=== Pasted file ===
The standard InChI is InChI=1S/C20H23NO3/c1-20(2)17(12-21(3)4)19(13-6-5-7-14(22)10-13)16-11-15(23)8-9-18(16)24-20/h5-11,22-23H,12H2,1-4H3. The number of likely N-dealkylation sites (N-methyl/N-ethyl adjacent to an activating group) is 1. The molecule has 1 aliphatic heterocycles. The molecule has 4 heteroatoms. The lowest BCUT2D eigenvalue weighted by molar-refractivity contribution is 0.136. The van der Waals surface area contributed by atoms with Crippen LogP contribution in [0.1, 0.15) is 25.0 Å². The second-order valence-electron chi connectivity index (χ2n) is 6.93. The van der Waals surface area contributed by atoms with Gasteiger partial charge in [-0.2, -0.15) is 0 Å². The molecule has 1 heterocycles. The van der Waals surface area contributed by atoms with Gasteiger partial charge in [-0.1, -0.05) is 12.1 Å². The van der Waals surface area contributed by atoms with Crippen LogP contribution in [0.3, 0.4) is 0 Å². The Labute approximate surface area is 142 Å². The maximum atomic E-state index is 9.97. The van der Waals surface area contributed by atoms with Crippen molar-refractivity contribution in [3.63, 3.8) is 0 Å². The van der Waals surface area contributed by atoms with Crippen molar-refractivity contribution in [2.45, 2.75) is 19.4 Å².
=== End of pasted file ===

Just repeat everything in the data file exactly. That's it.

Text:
The standard InChI is InChI=1S/C20H23NO3/c1-20(2)17(12-21(3)4)19(13-6-5-7-14(22)10-13)16-11-15(23)8-9-18(16)24-20/h5-11,22-23H,12H2,1-4H3. The number of likely N-dealkylation sites (N-methyl/N-ethyl adjacent to an activating group) is 1. The molecule has 1 aliphatic heterocycles. The molecule has 4 heteroatoms. The lowest BCUT2D eigenvalue weighted by molar-refractivity contribution is 0.136. The van der Waals surface area contributed by atoms with Crippen LogP contribution in [0.1, 0.15) is 25.0 Å². The second-order valence-electron chi connectivity index (χ2n) is 6.93. The van der Waals surface area contributed by atoms with Gasteiger partial charge in [-0.2, -0.15) is 0 Å². The molecule has 1 heterocycles. The van der Waals surface area contributed by atoms with Gasteiger partial charge in [-0.1, -0.05) is 12.1 Å². The van der Waals surface area contributed by atoms with Crippen LogP contribution in [0.3, 0.4) is 0 Å². The Labute approximate surface area is 142 Å². The maximum atomic E-state index is 9.97. The van der Waals surface area contributed by atoms with Crippen molar-refractivity contribution in [3.63, 3.8) is 0 Å². The van der Waals surface area contributed by atoms with Crippen molar-refractivity contribution in [2.45, 2.75) is 19.4 Å².